SDG 3: Good health and well-being

By regulating the climate, providing clean air and water, and through recreational benefits that support physical and mental health, forests and trees play a significant role in for our well-being.

SDG 3: Good health and well-being

Sustainable Development Goal

Ensuring healthy lives and promoting the well-being at all ages is essential to sustainable development. Health is also a good summative measure of the progress of nations in achieving sustainable development. It contributes to national development through productive employment, reduced expenditure on illness care and greater social cohesion.

Forests and SDG 3:

Ensure healthy lives and promote well-being for all at all ages

Forests play a significant role in both providing health benefits and mitigating negative health impacts. Recreational benefits from forests are known to support physical and mental health through stress alleviation. Forests also regulate the climate, providing clean air and purifying water.

For 65 percent of India’s population, traditional medicine is the only available source of healthcare, and it also accounts for about 40 percent of all healthcare provided in China. FAO

Not only forests themselves, but also the management of productive forests contributes to SDG 3 as it supports the health and well-being of surrounding communities through livelihood opportunities and investments in shared infrastructure. It also provides quality housing, appropriate working conditions, and health and safety standards. 

Non-wood forest products can provide the essential nutrients needed for good maternal and child health, and medicinal plants found in forests also provide ingredients used for both modern and traditional medicines. 

Additionally, here is also a significant value of wood buildings in providing affordable housing, as well as a positive impact of wood buildings on health and well-being.

On the other hand, forest work is considered among the most hazardous in the world. Healthy and safe working conditions are prerequisites for sustainable forest management. In practice sustainability can only be ensured by properly instructed and trained workers doing a good job.

Related SDG target (abbreviated)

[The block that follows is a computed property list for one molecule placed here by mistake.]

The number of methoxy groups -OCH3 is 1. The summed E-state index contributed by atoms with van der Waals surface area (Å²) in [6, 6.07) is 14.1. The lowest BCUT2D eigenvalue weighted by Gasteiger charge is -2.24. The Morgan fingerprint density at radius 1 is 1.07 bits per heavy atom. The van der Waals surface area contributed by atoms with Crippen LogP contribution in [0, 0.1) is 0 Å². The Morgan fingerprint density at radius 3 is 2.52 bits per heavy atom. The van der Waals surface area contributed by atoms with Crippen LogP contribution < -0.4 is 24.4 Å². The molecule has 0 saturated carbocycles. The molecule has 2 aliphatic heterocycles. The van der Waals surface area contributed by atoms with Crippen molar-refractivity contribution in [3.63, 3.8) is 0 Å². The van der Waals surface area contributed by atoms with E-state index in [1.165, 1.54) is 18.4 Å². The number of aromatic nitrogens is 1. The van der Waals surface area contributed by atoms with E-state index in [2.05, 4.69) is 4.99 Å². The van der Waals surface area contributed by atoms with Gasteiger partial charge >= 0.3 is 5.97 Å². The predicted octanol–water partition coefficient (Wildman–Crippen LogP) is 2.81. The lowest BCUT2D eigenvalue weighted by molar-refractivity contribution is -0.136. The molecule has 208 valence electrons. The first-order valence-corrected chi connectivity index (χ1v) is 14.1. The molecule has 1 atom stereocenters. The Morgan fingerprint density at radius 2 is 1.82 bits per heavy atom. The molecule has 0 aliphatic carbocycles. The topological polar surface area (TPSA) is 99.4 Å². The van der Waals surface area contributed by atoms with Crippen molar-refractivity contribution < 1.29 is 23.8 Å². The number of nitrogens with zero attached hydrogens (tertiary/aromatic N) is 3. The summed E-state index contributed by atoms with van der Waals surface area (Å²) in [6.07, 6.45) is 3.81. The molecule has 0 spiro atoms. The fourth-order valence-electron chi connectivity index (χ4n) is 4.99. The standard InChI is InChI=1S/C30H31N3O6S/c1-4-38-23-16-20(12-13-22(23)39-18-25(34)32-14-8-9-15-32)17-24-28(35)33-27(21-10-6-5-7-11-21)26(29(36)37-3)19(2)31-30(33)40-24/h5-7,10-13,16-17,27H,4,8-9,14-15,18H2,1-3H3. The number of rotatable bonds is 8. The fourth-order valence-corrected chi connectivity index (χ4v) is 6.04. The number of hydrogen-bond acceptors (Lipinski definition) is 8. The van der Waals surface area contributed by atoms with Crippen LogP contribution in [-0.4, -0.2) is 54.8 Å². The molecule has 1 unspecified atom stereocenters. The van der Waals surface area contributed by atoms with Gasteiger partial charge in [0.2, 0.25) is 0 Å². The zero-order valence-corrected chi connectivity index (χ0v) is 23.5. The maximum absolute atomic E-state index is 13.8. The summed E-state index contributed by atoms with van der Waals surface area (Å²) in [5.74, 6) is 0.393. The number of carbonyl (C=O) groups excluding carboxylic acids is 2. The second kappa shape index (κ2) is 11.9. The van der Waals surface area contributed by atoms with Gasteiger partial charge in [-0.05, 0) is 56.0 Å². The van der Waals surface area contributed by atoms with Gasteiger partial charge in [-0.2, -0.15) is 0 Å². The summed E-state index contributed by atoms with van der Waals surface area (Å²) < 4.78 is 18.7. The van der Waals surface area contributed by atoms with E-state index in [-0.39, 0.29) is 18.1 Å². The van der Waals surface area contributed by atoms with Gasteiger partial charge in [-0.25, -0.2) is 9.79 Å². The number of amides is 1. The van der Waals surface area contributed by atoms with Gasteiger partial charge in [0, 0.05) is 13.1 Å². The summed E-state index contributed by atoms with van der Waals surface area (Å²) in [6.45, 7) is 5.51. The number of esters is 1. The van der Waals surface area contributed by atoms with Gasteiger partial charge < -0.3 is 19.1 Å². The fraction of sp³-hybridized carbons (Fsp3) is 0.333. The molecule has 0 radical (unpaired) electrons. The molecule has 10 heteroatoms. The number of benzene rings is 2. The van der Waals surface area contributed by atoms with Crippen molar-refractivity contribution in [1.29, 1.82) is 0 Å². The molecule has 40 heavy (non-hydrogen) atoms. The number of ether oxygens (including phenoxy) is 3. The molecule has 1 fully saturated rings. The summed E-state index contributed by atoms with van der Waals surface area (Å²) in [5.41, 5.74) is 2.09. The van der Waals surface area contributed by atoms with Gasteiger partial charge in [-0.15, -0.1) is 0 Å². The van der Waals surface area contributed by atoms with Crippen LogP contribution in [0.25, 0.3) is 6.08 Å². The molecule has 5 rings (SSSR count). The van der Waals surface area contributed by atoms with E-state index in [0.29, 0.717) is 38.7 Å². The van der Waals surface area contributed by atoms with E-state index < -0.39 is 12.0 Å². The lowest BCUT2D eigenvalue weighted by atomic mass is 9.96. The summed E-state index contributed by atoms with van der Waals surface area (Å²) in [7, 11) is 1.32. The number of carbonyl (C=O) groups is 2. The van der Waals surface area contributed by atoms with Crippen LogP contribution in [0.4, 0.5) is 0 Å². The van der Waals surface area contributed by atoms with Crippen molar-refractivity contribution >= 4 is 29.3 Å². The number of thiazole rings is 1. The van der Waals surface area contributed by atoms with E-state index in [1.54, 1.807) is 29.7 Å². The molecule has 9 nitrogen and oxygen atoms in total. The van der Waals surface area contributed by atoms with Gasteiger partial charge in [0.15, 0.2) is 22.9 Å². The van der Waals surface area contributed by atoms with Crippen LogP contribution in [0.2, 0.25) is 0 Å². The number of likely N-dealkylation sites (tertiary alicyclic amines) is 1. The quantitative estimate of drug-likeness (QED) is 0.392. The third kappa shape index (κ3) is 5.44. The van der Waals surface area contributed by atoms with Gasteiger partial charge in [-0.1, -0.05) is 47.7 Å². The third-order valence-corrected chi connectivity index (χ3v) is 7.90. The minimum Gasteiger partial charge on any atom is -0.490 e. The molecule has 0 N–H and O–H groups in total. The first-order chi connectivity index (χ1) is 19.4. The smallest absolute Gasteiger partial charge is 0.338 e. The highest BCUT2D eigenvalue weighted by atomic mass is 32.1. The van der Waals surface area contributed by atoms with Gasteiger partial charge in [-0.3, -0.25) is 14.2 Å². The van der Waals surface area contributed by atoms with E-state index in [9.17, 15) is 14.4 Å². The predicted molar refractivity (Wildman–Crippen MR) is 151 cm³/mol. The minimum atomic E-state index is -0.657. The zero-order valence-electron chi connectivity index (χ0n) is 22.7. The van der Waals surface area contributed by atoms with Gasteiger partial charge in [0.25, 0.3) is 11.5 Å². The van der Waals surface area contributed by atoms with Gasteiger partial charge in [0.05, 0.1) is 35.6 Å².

3.8 Achieve access to safe, effective, quality and affordable essential medicines and vaccines for all.

3.9 By 2030, substantially reduce the number of deaths and illnesses from hazardous chemicals and air, water and soil pollution and contamination

The economic value of traditional medicines derived from forest species is considerable: the global value of the annual market for these products was estimated at US$60 billion in 2002. FAO

PEFC and SDG 3

PEFC promotes healthy forests, workers, people and communities. Our standard makes sure that the health and vitality of forests is maintained or enhanced, safeguarding the ecosystem services that are important to human health.

The use of pesticides needs to be avoided, and – if they are necessary - limited to a level that minimizes the risks to human health and the environment.

Forest work must be organized in a manner that minimizes health and accident risks, and workers receive training on work safety. 

Benefits from PEFC certification are extended to communities. Areas fundamental to meeting the needs of indigenous peoples and local communities such as health need to be protected and the long-term health and well-being of communities within or adjacent to the forest promoted.

Selected PEFC criteria (abbreviated) and standards

6.3.1.2 The organisation shall comply with legislation on forest management, including health, labour and safety issues.

6.3.4.1 Forest operations shall be planned, organised and performed in a manner that enables health and accident risks to be identified and all reasonable measures to be applied to protect workers from work-related risks. Workers shall be informed about the risks involved with their work and about preventive measures.

6.3.4.2 The standard requires that working conditions shall be safe, and guidance and training in safe working practices shall be provided to all those assigned to a task in forest operations. 

8.2.6 The standard requires that integrated pest management shall be preferred to minimise the use of pesticides.

8.6.4 The standard requires that management shall promote the long-term health and well-being of communities within or adjacent to the forest management area.

8.6.6 The standard requires that management shall give due regard to the role of forestry in local economies. 

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